What the Christopher-and-Dana Reeve story reminds us of is that these cripplers and killers recognize no boundaries. They cross geographic lines, religious lines, racial lines, and social-status lines. They give no special break to anyone, not even to a fairytale couple like Superman and his adoring wife. All the fame and fortune in the world didn’t give a pass to Johnnie Cochran, Ronald Reagan, or Peter Jennings.
There is little question that some unknown percentage of the population has contracted illnesses such as cancer, heart disease, and diabetes primarily as a result of their own actions (e.g., bad eating habits) and inactions (e.g., lack of exercise). But millions of other people have been blindsided by these diseases even though they lived healthy lifestyles focused on proper diet, exercise, and low stress.
Likewise, though many paraplegics and quadriplegics have invited tragedy into their lives as a result of irresponsible behavior (e.g., drunk driving), I would guess that a majority of them have simply been victims of unforeseeable circumstances. Ditto with people who suffer from a variety of diseases, such as muscular dystrophy and cystic fibrosis.
So, to me, the questions we should be asking revolve around how federal and state governments are spending our tax dollars. If politicians want to play cowboys and Indians with “terrorists” around the world, I guess they’re going to do it regardless of how many people are against it. But I feel compelled to point out that the bulk of research that led to a cure for poliomyelitis was done while the U.S. financed World War II and the Korean War. As a result, as quick as you could say Jonas Salk, poliomyelitis was virtually eradicated.
So it’s a fair question to ask how multiple sclerosis, muscular dystrophy, amyotrophic lateral sclerosis, and dozens of other killers got left behind. I’m perplexed as to why Harry Browne died from a disease with which even the general public has been familiar since the legendary Lou Gehrig’s death in 1941.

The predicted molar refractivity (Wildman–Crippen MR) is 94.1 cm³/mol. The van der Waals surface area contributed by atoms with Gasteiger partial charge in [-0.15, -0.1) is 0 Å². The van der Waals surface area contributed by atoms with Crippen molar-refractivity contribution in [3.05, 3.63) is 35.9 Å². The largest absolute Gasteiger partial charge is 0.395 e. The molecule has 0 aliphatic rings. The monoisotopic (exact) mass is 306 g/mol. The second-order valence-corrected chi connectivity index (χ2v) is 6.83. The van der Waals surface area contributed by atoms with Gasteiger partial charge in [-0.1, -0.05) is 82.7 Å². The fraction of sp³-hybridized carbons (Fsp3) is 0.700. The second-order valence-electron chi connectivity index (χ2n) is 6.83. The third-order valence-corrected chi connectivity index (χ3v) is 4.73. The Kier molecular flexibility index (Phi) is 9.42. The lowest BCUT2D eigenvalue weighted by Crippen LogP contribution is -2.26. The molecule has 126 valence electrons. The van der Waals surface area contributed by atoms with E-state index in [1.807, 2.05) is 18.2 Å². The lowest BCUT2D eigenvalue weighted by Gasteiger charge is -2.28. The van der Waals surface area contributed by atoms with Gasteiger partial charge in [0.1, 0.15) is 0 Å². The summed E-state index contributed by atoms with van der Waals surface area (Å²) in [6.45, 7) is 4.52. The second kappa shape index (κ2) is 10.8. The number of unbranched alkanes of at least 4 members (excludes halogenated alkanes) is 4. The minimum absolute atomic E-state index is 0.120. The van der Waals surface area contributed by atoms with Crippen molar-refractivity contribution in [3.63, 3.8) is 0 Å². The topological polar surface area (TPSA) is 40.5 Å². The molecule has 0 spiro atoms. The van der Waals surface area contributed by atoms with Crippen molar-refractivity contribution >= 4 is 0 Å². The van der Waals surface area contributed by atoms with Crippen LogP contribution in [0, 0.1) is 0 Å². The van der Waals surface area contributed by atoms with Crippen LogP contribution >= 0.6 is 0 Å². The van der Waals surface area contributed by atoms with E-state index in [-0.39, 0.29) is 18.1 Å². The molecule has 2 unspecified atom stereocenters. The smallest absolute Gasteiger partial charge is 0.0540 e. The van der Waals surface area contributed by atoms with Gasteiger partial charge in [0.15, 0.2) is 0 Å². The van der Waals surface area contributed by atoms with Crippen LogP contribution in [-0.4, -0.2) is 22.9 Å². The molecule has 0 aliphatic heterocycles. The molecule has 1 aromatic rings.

I think the answer is that we live in an insane world that Andrew Galambos had pegged perfectly: Almost everything everybody believes is wrong.
We need to get our priorities straight. Disease and accidents pose a far greater threat to our safety than terrorists. Slightly less than three thousand people were killed by terrorists on 9/11. It was a horrific crime, and one that none of us shall ever forget, but we need to keep it in perspective. In the same year as the 9/11 attacks, more than fifty times that number of people died from lung cancer alone.
Since then, we’ve spent hundreds of billions of dollars fine-tuning our war machine and putting it into action when the powers that be say it’s necessary to do so. We could argue forever as to whether or not good or bad has resulted from our war efforts, but the more important question is: Can you imagine what spending even $100 billion a year would do for the War on Disease?
Unfortunately, you and I know that it’s never going to happen so long as we leave the job up to government. Those guys on Capitol Hill are far too busy trying to push through their favorite pork-barrel projects to be bothered with something as mundane as eradicating disease and paralysis. The government can’t and won’t fight disease any better than it does anything else — and it doesn’t do anything very well.
In my view, the solution is to make an irresistible proposition to private enterprise. Loosening up on FDA testing requirements, limiting exposure to personal-injury lawsuits, and granting tax-free status comprise a good bundle of incentives for starters. And, above all, make it outrageously lucrative for companies to come up with cures — not merely medications to relieve symptoms or keep people alive longer.
(Keep in mind that the reason a cure for a “disease” as common as asthma is nowhere in sight after all this time is because pharmaceutical companies make billions of dollars selling medications to prevent or control asthma attacks.)
How would you like an opportunity to sell a cure to a market of more than 70 million individuals in the U.S. alone? That’s how many people in this country have one or more forms of cardiovascular disease (CVD).
Whether anyone likes it or not, the best way to motivate the marketplace to solve our medical problems is to make it financially worthwhile to the people and companies who have the brainpower and resources to do it.
But don’t hold your breath waiting for it to happen.